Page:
NEW DELHI -- When the right-wing Hindu political leader Bal K. Thackeray died last weekend, the city of Mumbai responded with a practiced, if anxious, efficiency. Merchants hurriedly closed their shops. Traffic thickened as people tried to rush home. India's most populous city, a global financial center and moviemaking capital, was effectively shut down.
Shaheen Dhada, 21, a medical student who lives on the outskirts of Mumbai, was a bit annoyed. Like most people, she understood what was happening: Mr. Thackeray's hard-line Shiv Sena party has dominated Mumbai for decades, often using intimidation, violence or vandalism to enforce citywide strikes or bans against certain movies. This time, Shiv Sena wanted a citywide signal of deference and respect for Mr. Thackeray.
Ms. Dhada decided to post a mild message of protest on her Facebook page.
Why, she asked, should an entire city be involuntarily shuttered to mark the death of a politician? Her friend, Renu Srinivasan, 20, read the post and hit "like."
The post went up on Sunday. Within hours, a Shiv Sena official had complained to the police, who notified Ms. Dhada's family. Intimidated, she quickly posted an apology and closed her Facebook account, her lawyer said. But by Monday, Ms. Dhada and Ms. Srinivasan had been arrested and charged with engaging in speech that was offensive and hateful -- for a post that many experts say was neither.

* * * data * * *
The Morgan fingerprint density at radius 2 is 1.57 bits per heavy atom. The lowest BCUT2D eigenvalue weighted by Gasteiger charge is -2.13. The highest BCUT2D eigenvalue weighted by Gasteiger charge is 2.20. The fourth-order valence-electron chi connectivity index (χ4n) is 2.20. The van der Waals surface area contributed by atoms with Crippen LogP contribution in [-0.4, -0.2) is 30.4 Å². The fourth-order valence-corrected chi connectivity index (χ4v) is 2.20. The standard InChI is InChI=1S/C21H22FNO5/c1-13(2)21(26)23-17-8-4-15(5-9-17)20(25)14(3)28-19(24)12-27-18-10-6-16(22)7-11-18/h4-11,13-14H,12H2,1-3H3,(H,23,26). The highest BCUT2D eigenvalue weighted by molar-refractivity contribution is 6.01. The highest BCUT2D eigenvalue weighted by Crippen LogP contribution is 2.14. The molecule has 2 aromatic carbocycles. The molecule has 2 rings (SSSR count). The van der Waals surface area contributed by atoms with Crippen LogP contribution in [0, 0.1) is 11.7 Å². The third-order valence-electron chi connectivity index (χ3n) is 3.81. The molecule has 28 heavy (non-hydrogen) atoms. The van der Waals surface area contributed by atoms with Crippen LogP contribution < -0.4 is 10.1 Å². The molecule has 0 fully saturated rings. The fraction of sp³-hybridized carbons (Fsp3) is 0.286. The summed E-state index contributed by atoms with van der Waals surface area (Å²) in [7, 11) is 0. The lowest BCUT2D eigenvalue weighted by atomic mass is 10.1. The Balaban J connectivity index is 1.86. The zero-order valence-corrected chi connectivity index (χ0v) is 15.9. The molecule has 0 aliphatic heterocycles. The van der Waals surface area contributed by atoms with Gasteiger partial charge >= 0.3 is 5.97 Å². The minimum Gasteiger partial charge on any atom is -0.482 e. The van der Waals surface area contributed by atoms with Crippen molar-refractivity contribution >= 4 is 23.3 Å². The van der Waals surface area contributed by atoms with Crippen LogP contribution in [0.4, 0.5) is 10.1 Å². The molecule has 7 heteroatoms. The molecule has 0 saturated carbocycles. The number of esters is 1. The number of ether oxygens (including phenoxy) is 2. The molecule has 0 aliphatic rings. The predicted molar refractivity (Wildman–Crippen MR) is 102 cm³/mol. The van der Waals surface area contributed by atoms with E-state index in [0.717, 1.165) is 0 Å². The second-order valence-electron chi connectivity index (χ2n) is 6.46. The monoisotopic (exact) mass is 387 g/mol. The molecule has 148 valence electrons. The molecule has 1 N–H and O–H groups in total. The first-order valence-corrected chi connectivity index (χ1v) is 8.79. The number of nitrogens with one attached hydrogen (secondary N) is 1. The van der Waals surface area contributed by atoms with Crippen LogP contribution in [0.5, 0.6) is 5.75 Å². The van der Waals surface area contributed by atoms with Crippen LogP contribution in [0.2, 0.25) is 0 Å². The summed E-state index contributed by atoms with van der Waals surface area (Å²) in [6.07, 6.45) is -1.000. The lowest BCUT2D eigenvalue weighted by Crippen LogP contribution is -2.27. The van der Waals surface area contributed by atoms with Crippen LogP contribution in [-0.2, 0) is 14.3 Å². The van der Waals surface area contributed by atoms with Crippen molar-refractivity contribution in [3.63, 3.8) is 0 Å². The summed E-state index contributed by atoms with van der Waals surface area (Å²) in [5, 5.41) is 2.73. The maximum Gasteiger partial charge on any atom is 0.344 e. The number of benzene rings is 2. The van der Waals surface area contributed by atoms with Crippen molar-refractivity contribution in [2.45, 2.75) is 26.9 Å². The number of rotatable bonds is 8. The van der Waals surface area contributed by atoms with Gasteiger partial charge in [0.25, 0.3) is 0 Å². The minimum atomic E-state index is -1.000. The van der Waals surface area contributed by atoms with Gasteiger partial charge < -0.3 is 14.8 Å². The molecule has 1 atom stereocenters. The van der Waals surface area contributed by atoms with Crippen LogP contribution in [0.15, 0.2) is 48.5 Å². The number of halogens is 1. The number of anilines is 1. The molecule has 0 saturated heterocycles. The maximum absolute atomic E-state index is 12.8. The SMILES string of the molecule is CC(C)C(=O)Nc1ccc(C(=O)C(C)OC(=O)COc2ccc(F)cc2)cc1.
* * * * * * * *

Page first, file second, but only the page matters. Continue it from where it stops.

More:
India is often regarded as one of the world's most freewheeling democracies, where citizens are forever voicing their opinions or participating in political protests. But the Facebook arrests have spiraled into a national controversy about the limits on free speech, the broad discretion granted to the authorities to curb online commentary and the professionalism of an Indian police force often beholden to political parties.
"We have bad laws when it comes to regulation of speech," said Pranesh Prakash, policy director of the Center for Internet and Society in Bangalore. "Some types of speech are illegal online even though they are perfectly legal in print or other media."
For many of Ms. Dhada's supporters, the case reeks of systemic hypocrisy.
When the police received the complaint from a local Shiv Sena chief on Sunday evening, officers acted rapidly, calling Ms. Dhada's uncle, a physician, and demanding that his niece apologize. In the complaint, Ms. Dhada's lawyer said, Shiv Sena declared that the post by Ms. Dhada -- a Muslim -- had disrespected the Hindu religion as well as Mr. Thackeray, whom Shiv Sena regarded as a Hindu god.
Yet less than an hour after the complaint was filed, Shiv Sena supporters vandalized an orthopedic hospital owned by Ms. Dhada's uncle, who later filed a police complaint. "A mob of 400 or 500 persons ransacked the hospital," said Sudhir Gupta, the lawyer for Ms. Dhada. "The police failed to protect the hospital."